We calculated its interest cover by measuring its earnings before interest and tax (EBIT), and dividing this by the company’s net interest expense. Net interest cover of 11.05 times its interest expense appears reasonable for Stockland, although we’re conscious that even high interest cover doesn’t make a company bulletproof. Despite a decent level of interest cover, shareholders should remain cautious about the high level of net debt. Rising rates or tighter debt markets have a nasty habit of making fools of highly-indebted dividend stocks.

Dividend Volatility

Before buying a stock for its income, we want to see if the dividends have been stable in the past, and if the company has a track record of maintaining its dividend. Stockland has been paying dividends for a long time, but for the purpose of this analysis, we only examine the past 10 years of payments. The dividend has been cut by more than 20% on at least one occasion historically. During the past ten-year period, the first annual payment was AU$0.41 in 2009, compared to AU$0.28 last year. This works out to be a decline of approximately 3.6% per year over that time. Stockland’s dividend hasn’t shrunk linearly at 3.6% per annum, but the CAGR is a useful estimate of the historical rate of change.

A shrinking dividend over a ten-year period is not ideal, and we’d be concerned about investing in a dividend stock that lacks a solid record of growing dividends per share.

Dividend Growth Potential

With a relatively unstable dividend, it’s even more important to evaluate if earnings per share (EPS) are growing – it’s not worth taking the risk on a dividend getting cut, unless you might be rewarded with larger dividends in future. It’s good to see Stockland has been growing its earnings per share at 41% a year over the past 5 years. Earnings per share have been growing very rapidly, although the company is also paying out virtually all of its profit in dividends. While EPS could grow fast enough to make the dividend sustainable, in this type of situation, we’d want to pay extra attention to any fragilities in the company’s balance sheet.

Conclusion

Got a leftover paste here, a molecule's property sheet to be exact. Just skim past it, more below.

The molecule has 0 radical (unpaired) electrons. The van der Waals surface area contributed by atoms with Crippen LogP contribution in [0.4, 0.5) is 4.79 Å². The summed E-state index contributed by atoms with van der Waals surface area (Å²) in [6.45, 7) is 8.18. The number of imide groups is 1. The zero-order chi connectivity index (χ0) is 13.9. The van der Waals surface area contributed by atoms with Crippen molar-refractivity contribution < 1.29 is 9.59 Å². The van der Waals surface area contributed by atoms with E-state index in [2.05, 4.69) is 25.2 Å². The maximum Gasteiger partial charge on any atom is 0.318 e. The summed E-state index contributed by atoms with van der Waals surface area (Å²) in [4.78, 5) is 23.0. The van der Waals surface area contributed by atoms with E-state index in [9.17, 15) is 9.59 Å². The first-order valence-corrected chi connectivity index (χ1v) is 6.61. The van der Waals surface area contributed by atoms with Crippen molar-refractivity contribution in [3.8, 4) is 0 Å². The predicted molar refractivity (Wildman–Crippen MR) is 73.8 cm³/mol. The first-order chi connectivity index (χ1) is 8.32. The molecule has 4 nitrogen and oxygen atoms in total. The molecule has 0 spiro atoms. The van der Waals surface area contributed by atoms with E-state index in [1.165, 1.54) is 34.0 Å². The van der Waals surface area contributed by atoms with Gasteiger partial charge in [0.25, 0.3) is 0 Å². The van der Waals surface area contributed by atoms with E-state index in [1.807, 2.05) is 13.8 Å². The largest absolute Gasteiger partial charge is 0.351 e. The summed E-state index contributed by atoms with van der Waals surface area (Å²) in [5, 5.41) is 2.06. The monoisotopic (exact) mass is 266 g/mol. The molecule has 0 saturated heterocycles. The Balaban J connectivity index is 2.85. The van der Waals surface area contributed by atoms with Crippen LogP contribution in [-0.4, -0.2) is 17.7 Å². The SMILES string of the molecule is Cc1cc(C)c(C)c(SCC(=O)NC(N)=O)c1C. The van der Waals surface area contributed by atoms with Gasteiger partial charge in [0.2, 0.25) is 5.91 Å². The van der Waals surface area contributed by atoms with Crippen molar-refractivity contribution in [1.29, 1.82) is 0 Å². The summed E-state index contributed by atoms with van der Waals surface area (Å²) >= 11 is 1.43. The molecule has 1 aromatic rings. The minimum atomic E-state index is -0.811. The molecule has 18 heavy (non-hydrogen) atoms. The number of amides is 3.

To summarise, shareholders should always check that Stockland’s dividends are affordable, that its dividend payments are relatively stable, and that it has decent prospects for growing its earnings and dividend. We’re a bit uncomfortable with Stockland paying out a high percentage of both its cashflow and earnings. Unfortunately, the company has not been able to generate earnings per share growth, and cut its dividend at least once in the past. With this information in mind, we think Stockland may not be an ideal dividend stock.

Earnings growth generally bodes well for the future value of company dividend payments. See if the 5 Stockland analysts we track are forecasting continued growth with our free report on analyst estimates for the company.

We have also put together a list of global stocks with a market capitalisation above $1bn and yielding more 3%.

We aim to bring you long-term focused research analysis driven by fundamental data. Note that our analysis may not factor in the latest price-sensitive company announcements or qualitative material.

If you spot an error that warrants correction, please contact the editor at editorial-team@simplywallst.com. This article by Simply Wall St is general in nature. It does not constitute a recommendation to buy or sell any stock, and does not take account of your objectives, or your financial situation. Simply Wall St has no position in the stocks mentioned. Thank you for reading.